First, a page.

FIFA World Cup Preview: Iran v Nigeria

Iran prepare for their opening game of the FIFA World Cup against Nigeria in Group F aiming to cause a surprise in Curitiba.

The two nations meet for the very first time in their opening game of tournament hoping to give themselves a strong start in the expected battle for second place behind Argentina.

Nigeria have failed to gather any momentum ahead of the tournament with four winless friendlies, including a 2-1 defeat to the United States in Florida last week.

The African nation have a better record in the World Cup than their opponents having reached the knockout stages on two occasions, however Iran forward Ashkan Dejagah is confident they can grab a result on Monday.

"We're not going there expecting to win the tournament but we think we can cause a few surprises," he told Fulham's official website.

"It's the fourth time the country has reached the World Cup but they've only ever won one game and have never got out of the group stages, so it would be great if we could get into the knockout rounds.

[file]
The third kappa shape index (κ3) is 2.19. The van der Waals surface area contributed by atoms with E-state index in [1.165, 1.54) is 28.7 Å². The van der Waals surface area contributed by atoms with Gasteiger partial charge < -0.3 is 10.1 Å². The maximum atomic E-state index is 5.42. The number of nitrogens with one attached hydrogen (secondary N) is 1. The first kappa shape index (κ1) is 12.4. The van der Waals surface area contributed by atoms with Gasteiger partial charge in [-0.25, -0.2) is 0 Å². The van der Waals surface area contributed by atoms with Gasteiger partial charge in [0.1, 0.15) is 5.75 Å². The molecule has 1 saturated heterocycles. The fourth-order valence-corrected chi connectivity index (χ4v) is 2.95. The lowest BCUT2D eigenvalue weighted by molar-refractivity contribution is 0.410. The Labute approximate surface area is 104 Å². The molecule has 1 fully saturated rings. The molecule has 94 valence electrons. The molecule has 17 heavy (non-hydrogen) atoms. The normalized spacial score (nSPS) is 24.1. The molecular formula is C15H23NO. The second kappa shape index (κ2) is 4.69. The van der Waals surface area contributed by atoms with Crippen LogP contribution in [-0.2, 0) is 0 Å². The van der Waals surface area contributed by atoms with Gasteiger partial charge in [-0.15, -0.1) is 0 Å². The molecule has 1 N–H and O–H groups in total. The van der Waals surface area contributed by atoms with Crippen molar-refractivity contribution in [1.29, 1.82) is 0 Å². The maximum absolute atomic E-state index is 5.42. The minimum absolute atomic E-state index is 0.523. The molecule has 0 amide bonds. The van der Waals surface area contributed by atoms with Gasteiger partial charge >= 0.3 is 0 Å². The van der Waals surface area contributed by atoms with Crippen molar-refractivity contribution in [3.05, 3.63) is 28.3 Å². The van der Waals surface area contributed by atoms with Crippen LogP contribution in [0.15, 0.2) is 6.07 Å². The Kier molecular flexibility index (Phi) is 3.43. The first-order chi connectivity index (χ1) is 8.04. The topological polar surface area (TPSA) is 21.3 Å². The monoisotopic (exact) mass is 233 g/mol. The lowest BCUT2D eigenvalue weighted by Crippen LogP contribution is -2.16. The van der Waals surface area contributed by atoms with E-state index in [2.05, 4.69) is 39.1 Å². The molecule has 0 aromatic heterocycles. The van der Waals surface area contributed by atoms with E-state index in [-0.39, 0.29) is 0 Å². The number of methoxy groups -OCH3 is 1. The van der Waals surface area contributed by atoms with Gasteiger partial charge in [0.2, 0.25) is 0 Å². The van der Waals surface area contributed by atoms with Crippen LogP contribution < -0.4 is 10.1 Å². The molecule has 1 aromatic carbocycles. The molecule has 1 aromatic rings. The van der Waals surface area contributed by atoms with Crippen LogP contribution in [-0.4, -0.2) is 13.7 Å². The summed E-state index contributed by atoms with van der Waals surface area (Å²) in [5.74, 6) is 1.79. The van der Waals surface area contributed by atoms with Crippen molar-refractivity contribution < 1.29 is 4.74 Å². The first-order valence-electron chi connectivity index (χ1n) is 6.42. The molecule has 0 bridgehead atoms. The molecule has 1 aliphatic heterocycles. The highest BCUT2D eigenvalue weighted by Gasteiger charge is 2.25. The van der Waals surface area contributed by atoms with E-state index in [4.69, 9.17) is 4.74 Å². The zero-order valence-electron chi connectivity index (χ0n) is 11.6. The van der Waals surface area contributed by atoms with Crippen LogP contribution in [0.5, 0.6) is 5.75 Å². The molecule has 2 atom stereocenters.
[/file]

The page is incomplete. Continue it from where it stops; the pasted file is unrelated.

"I think we have a chance."

Under Carlos Queiroz, Iran were the third team to qualify for Brazil 2014 after winning AFC qualifying Group A ahead of South Korea and Uzbekistan, but now the focus is on winning a finals match for only the second time.

Having topped their groups at the 1994 and 1998 editions, but their most recent efforts in the world stage have been poor.

The 2002 and 2010 tournaments saw Nigeria finish bottom of their group without registering a single victory.

However, former midfielder Emmanuel Amuneke - part of the 1994 squad - has called on the current squad to unite and ensure a good start while not underestimating their first opponents.

"The World Cup is a different ball game," he told Daily Newswatch. "I have been there and I know what I'm talking about.

"You can't build your team around two players.  There's danger in it.

"The concept and objectives of the team must go collectively. Individually and collectively everybody knows their functions in the team.

"Even those on the bench should be part of the collective effort because they may be called from the bench to play at any time.

"We must be realistic about our chances. We must not underrate Iran."